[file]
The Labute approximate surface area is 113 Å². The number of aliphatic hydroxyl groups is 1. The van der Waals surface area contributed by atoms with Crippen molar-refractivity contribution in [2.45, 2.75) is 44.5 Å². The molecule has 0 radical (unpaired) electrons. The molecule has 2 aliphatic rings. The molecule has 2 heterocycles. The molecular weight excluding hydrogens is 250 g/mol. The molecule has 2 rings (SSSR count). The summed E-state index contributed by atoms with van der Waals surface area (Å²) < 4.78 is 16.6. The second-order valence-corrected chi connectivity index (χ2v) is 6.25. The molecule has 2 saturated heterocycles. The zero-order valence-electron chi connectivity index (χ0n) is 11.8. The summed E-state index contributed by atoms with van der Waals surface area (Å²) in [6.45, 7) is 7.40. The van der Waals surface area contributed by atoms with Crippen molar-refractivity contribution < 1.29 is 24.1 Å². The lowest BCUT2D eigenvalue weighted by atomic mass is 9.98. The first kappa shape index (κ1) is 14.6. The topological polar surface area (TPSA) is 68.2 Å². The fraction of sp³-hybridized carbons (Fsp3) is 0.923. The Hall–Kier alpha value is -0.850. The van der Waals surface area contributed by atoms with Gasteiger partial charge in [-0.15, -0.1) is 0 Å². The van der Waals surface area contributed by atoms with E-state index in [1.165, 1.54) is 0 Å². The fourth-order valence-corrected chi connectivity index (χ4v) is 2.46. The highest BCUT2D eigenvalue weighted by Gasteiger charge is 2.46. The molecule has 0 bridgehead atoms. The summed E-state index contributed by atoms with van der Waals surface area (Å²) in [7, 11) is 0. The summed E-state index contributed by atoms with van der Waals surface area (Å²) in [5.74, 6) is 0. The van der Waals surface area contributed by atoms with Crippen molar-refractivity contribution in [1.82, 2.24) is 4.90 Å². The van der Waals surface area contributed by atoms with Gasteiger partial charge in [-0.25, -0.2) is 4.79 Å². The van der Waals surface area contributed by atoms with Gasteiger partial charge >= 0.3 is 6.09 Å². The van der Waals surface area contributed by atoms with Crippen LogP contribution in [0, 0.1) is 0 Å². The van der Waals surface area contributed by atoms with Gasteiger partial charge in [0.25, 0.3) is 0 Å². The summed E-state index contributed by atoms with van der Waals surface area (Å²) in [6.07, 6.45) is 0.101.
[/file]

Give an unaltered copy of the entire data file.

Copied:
The Labute approximate surface area is 113 Å². The number of aliphatic hydroxyl groups is 1. The van der Waals surface area contributed by atoms with Crippen molar-refractivity contribution in [2.45, 2.75) is 44.5 Å². The molecule has 0 radical (unpaired) electrons. The molecule has 2 aliphatic rings. The molecule has 2 heterocycles. The molecular weight excluding hydrogens is 250 g/mol. The molecule has 2 rings (SSSR count). The summed E-state index contributed by atoms with van der Waals surface area (Å²) < 4.78 is 16.6. The second-order valence-corrected chi connectivity index (χ2v) is 6.25. The molecule has 2 saturated heterocycles. The zero-order valence-electron chi connectivity index (χ0n) is 11.8. The summed E-state index contributed by atoms with van der Waals surface area (Å²) in [6.45, 7) is 7.40. The van der Waals surface area contributed by atoms with Crippen molar-refractivity contribution < 1.29 is 24.1 Å². The lowest BCUT2D eigenvalue weighted by atomic mass is 9.98. The first kappa shape index (κ1) is 14.6. The topological polar surface area (TPSA) is 68.2 Å². The fraction of sp³-hybridized carbons (Fsp3) is 0.923. The Hall–Kier alpha value is -0.850. The van der Waals surface area contributed by atoms with Gasteiger partial charge in [-0.15, -0.1) is 0 Å². The van der Waals surface area contributed by atoms with E-state index in [1.165, 1.54) is 0 Å². The fourth-order valence-corrected chi connectivity index (χ4v) is 2.46. The highest BCUT2D eigenvalue weighted by Gasteiger charge is 2.46. The molecule has 0 bridgehead atoms. The summed E-state index contributed by atoms with van der Waals surface area (Å²) in [7, 11) is 0. The summed E-state index contributed by atoms with van der Waals surface area (Å²) in [5.74, 6) is 0. The van der Waals surface area contributed by atoms with Crippen molar-refractivity contribution in [1.82, 2.24) is 4.90 Å². The van der Waals surface area contributed by atoms with Gasteiger partial charge in [-0.25, -0.2) is 4.79 Å². The van der Waals surface area contributed by atoms with Gasteiger partial charge >= 0.3 is 6.09 Å². The van der Waals surface area contributed by atoms with Crippen LogP contribution in [0, 0.1) is 0 Å². The van der Waals surface area contributed by atoms with Gasteiger partial charge in [0.25, 0.3) is 0 Å². The summed E-state index contributed by atoms with van der Waals surface area (Å²) in [6.07, 6.45) is 0.101.